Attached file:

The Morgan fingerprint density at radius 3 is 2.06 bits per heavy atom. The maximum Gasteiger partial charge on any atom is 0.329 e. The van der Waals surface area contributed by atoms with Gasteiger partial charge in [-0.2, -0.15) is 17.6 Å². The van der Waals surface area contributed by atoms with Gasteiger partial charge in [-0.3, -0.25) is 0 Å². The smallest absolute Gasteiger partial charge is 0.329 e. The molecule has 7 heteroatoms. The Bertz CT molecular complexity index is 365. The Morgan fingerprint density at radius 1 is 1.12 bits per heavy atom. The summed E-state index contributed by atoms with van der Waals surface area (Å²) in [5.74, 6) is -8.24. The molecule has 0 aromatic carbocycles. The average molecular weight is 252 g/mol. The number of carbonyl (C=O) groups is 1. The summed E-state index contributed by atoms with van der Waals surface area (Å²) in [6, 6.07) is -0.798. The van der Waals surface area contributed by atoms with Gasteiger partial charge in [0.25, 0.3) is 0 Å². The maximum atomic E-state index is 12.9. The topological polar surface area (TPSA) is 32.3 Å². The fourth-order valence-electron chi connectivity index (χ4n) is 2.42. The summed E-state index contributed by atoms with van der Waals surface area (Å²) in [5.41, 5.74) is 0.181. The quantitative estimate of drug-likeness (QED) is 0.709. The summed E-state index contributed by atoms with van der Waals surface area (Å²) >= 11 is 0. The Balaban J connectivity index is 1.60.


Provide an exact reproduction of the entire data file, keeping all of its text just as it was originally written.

The Morgan fingerprint density at radius 3 is 2.06 bits per heavy atom. The maximum Gasteiger partial charge on any atom is 0.329 e. The van der Waals surface area contributed by atoms with Gasteiger partial charge in [-0.2, -0.15) is 17.6 Å². The van der Waals surface area contributed by atoms with Gasteiger partial charge in [-0.3, -0.25) is 0 Å². The smallest absolute Gasteiger partial charge is 0.329 e. The molecule has 7 heteroatoms. The Bertz CT molecular complexity index is 365. The Morgan fingerprint density at radius 1 is 1.12 bits per heavy atom. The summed E-state index contributed by atoms with van der Waals surface area (Å²) in [5.74, 6) is -8.24. The molecule has 0 aromatic carbocycles. The average molecular weight is 252 g/mol. The number of carbonyl (C=O) groups is 1. The summed E-state index contributed by atoms with van der Waals surface area (Å²) in [6, 6.07) is -0.798. The van der Waals surface area contributed by atoms with Gasteiger partial charge in [0.25, 0.3) is 0 Å². The maximum atomic E-state index is 12.9. The topological polar surface area (TPSA) is 32.3 Å². The fourth-order valence-electron chi connectivity index (χ4n) is 2.42. The summed E-state index contributed by atoms with van der Waals surface area (Å²) in [5.41, 5.74) is 0.181. The quantitative estimate of drug-likeness (QED) is 0.709. The summed E-state index contributed by atoms with van der Waals surface area (Å²) >= 11 is 0. The Balaban J connectivity index is 1.60.